Algorithm for mine blasting wins innovation award

Tuesday 30 Nov 21


Camilla Nørgaard Jensen
Programme Manager
DTU Skylab
+45 20 82 81 09

Accelerator programme

The Ignite program is a 10-week acceleration program that helps students and researchers with an early stage entrepreneurial idea mature their concept into a commercially viable startup.  In the Ignite program, participants can hone their skills within for instance prototyping, customer validation, systems thinking, networking, and effective pitching.

DTU spinout

The DTU startup Innolidix is founded by:
Seeyar Amiri, MSc student on Technology Entrepreneurship, DTU .
Diana Soots, MSc student on Technology Entrepreneurship, DTU.
Niklas Karlin, MSc Industrial Engineering and Management, joint student degree on DTU and TUM. 
Jeppe Lynge, MSc student on Earth and Space Physics and Engineering, DTU.
An algorithm that can analyze large amounts of geological image data and streamline mine blasting won first prize in DTU's accelerator program for start-ups.

A concept for precision blasting received the first prize of DKK 25,000 in DTU's program for accelerating the development of startup projects, DTU Skylab Ignite. The concept was developed by DTU students in the start-up company, Innolidix, who have developed an algorithm that can analyze data from drone images and using machine learning, AI, to streamline mine blasting and extraction of raw materials.

Two of the four founders of Innolidix, Seeyar Amiri and Niklas Karlin, who are enrolled in the  Master's degree in Technological and Entrepreneurship and the Master's degree in Industrial Engineering, Management and Technology management DTU, respectively, received the first prize in a cloud of gold confetti in DTU's innovation hub DTU Skylab. The prize, donated by Christian Nielsen's Foundation, they will invest in a more advanced sensor to take drone photos and use to market their solution.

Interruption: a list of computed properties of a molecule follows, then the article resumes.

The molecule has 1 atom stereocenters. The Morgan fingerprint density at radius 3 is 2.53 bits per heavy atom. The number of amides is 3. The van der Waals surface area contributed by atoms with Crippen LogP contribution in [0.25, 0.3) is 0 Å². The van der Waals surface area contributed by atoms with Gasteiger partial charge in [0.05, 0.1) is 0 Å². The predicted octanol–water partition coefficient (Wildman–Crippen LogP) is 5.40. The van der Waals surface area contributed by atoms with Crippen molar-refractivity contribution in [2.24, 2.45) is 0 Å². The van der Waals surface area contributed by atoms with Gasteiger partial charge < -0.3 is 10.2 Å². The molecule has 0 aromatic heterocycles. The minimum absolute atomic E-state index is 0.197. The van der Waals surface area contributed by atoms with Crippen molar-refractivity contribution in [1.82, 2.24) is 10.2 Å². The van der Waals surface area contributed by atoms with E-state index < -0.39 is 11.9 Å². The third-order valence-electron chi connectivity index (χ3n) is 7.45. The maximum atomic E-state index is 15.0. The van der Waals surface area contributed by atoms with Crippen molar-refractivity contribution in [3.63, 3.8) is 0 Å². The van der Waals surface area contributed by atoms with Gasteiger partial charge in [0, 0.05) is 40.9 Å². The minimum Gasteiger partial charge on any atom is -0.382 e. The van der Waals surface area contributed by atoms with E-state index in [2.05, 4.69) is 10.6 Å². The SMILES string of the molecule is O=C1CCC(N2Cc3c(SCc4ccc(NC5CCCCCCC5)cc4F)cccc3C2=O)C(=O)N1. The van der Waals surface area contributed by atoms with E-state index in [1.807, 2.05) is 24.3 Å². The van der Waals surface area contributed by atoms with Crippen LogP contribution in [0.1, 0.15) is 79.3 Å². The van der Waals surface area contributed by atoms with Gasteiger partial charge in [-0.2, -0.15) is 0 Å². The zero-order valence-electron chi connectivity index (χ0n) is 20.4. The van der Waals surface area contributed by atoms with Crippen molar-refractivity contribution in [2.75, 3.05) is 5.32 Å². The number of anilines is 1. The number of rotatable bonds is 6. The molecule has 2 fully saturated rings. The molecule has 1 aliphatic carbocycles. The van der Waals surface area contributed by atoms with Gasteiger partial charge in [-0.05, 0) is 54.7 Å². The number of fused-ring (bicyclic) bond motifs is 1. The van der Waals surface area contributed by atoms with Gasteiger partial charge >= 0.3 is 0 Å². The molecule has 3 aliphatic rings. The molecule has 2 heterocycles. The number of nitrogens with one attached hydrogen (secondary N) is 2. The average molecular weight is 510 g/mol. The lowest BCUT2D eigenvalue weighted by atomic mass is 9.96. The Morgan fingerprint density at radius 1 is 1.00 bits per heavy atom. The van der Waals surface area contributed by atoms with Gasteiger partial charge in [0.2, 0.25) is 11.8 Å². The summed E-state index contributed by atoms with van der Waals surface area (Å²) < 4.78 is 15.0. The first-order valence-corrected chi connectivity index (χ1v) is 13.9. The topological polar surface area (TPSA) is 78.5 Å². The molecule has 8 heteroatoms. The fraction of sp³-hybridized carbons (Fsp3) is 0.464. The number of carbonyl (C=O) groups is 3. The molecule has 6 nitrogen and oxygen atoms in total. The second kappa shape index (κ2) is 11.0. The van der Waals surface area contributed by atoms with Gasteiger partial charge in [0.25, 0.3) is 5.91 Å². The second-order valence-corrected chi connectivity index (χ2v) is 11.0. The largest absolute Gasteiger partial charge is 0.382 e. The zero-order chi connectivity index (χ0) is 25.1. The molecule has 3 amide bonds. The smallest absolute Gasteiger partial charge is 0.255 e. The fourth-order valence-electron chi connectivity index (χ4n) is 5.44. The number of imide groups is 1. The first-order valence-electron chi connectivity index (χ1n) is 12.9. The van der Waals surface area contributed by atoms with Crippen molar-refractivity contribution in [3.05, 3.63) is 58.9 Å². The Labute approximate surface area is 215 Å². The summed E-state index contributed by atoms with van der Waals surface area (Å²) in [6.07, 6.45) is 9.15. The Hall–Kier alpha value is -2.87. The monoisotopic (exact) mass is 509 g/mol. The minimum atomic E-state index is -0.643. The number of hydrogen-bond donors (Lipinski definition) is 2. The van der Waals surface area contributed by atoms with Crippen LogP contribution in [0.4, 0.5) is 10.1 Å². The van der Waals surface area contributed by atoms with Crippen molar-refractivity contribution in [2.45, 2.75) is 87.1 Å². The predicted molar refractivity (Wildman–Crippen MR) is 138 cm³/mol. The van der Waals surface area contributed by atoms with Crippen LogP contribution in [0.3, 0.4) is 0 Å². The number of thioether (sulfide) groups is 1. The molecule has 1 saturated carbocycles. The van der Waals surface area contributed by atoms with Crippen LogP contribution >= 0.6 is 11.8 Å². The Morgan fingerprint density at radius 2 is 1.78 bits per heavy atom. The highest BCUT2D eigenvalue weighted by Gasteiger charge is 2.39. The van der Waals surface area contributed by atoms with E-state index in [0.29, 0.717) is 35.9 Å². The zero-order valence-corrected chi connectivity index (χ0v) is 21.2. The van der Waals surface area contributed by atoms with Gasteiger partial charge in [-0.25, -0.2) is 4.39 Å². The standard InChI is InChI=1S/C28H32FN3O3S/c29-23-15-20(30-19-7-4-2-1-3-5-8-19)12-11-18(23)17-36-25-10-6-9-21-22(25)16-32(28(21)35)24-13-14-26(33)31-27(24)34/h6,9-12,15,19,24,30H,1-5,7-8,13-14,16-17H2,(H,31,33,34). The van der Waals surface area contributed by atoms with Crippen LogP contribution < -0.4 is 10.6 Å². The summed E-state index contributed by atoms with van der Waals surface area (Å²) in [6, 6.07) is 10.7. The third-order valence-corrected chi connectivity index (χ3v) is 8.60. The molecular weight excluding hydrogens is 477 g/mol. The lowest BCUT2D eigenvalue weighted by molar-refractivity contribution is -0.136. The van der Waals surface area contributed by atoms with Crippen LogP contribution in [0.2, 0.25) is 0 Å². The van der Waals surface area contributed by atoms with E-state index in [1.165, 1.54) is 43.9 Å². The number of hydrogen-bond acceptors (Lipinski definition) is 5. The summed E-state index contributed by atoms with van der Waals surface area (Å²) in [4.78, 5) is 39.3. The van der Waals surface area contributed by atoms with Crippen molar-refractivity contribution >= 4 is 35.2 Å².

“We have a letter of intent from a tunneling company in Norway. If we, with our technology can perform better analysis of their blasting sites, both before and after blasting, than they can, then they will let us monitor their blasting and use the data to improve our data models. Our estimate is that our AI can increase efficiency by five percent in a small or medium-sized mine. Hence, it can provide an average Scandinavian mining site savings of up to 50 million DKK per year.” says Seeyar Amiri.

Virtual fieldwork

Innolidix's concept is to use artificial intelligence, AI, and machine learning in order to process large amounts of data from a Lidar sensor, which mounted on a drone, can provide data on the geology of a mining area. The Lidar sensor is similar to radar technology, but is based on light instead of sound. Mounted on drones, rotating laser scanners measure more than 10,000 dots per second, delivering photos that contain digital data that can be converted to virtual 3D maps of the terrain. Each pixel in the image contains information about minerals and rocks in which geologists can perform a virtual fieldwork.

The first prize was presented by senior consultant Dorte Krogh from the consulting firm Living Institute, who had been blown away by Innolidix's presentation.
"The first word that came to my mind was “blast”. You have a strong machine learning concept and a very clear value chain. You will test your technology abroad and you have a clear vision for your potential on the international market,” said Dorte Krogh.

Awards to food-projects

A total of nine startup projects competed for tonight's awards. In addition to the first prize, a runner up prize of DKK 15,000 was given to the startup project Incider, which has developed a prototype for an intelligent apple  cider brewing device that can be used in private homes. Tonight's third prize, the audience's favorite, of DKK 10,000 went to the startup project Høst, which has developed a concept for preserving fruit using UV radiation.